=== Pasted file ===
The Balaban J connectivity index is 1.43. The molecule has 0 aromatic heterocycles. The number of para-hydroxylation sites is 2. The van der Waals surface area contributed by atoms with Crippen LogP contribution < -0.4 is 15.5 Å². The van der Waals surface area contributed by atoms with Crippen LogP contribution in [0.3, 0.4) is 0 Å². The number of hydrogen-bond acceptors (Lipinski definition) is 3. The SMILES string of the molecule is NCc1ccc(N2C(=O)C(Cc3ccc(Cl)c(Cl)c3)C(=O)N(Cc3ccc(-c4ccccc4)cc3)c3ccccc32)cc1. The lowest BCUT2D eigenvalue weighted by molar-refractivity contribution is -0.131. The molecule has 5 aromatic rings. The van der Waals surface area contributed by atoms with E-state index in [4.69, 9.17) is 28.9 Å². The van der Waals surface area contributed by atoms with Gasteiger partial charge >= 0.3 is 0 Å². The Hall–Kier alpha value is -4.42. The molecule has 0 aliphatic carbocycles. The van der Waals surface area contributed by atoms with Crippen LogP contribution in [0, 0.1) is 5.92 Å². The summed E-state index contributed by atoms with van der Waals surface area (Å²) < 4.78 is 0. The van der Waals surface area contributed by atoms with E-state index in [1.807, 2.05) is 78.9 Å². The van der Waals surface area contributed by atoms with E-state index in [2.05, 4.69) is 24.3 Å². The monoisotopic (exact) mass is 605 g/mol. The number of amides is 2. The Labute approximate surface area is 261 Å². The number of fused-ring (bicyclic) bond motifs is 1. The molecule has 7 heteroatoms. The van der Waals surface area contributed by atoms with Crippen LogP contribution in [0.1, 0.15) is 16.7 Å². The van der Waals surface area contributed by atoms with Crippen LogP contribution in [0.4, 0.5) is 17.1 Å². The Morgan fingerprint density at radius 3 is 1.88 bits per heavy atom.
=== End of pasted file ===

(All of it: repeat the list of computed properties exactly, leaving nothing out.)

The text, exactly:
The Balaban J connectivity index is 1.43. The molecule has 0 aromatic heterocycles. The number of para-hydroxylation sites is 2. The van der Waals surface area contributed by atoms with Crippen LogP contribution < -0.4 is 15.5 Å². The van der Waals surface area contributed by atoms with Crippen LogP contribution in [0.3, 0.4) is 0 Å². The number of hydrogen-bond acceptors (Lipinski definition) is 3. The SMILES string of the molecule is NCc1ccc(N2C(=O)C(Cc3ccc(Cl)c(Cl)c3)C(=O)N(Cc3ccc(-c4ccccc4)cc3)c3ccccc32)cc1. The lowest BCUT2D eigenvalue weighted by molar-refractivity contribution is -0.131. The molecule has 5 aromatic rings. The van der Waals surface area contributed by atoms with E-state index in [4.69, 9.17) is 28.9 Å². The van der Waals surface area contributed by atoms with Gasteiger partial charge >= 0.3 is 0 Å². The Hall–Kier alpha value is -4.42. The molecule has 0 aliphatic carbocycles. The van der Waals surface area contributed by atoms with Crippen LogP contribution in [0, 0.1) is 5.92 Å². The summed E-state index contributed by atoms with van der Waals surface area (Å²) < 4.78 is 0. The van der Waals surface area contributed by atoms with E-state index in [1.807, 2.05) is 78.9 Å². The van der Waals surface area contributed by atoms with E-state index in [2.05, 4.69) is 24.3 Å². The monoisotopic (exact) mass is 605 g/mol. The number of amides is 2. The Labute approximate surface area is 261 Å². The number of fused-ring (bicyclic) bond motifs is 1. The molecule has 7 heteroatoms. The van der Waals surface area contributed by atoms with Crippen LogP contribution in [0.1, 0.15) is 16.7 Å². The van der Waals surface area contributed by atoms with Crippen LogP contribution in [0.4, 0.5) is 17.1 Å². The Morgan fingerprint density at radius 3 is 1.88 bits per heavy atom.